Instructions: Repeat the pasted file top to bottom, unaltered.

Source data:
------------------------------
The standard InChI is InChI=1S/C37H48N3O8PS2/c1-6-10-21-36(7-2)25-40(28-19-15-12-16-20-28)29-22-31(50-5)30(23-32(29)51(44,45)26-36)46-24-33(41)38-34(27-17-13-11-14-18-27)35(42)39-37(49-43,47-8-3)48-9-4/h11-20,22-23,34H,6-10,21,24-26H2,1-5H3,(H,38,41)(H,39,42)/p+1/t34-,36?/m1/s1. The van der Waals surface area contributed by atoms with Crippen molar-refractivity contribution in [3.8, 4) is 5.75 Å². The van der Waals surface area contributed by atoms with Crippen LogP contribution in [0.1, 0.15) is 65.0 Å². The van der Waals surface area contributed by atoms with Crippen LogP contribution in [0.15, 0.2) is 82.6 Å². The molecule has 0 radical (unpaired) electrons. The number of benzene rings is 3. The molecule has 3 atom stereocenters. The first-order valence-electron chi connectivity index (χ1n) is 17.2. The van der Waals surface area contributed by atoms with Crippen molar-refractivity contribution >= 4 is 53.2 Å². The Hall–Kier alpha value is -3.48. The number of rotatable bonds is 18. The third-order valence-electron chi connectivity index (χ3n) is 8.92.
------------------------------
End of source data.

The standard InChI is InChI=1S/C37H48N3O8PS2/c1-6-10-21-36(7-2)25-40(28-19-15-12-16-20-28)29-22-31(50-5)30(23-32(29)51(44,45)26-36)46-24-33(41)38-34(27-17-13-11-14-18-27)35(42)39-37(49-43,47-8-3)48-9-4/h11-20,22-23,34H,6-10,21,24-26H2,1-5H3,(H,38,41)(H,39,42)/p+1/t34-,36?/m1/s1. The van der Waals surface area contributed by atoms with Crippen molar-refractivity contribution in [3.8, 4) is 5.75 Å². The van der Waals surface area contributed by atoms with Crippen LogP contribution in [0.1, 0.15) is 65.0 Å². The van der Waals surface area contributed by atoms with Crippen LogP contribution in [0.15, 0.2) is 82.6 Å². The molecule has 0 radical (unpaired) electrons. The number of benzene rings is 3. The molecule has 3 atom stereocenters. The first-order valence-electron chi connectivity index (χ1n) is 17.2. The van der Waals surface area contributed by atoms with Crippen molar-refractivity contribution >= 4 is 53.2 Å². The Hall–Kier alpha value is -3.48. The number of rotatable bonds is 18. The third-order valence-electron chi connectivity index (χ3n) is 8.92.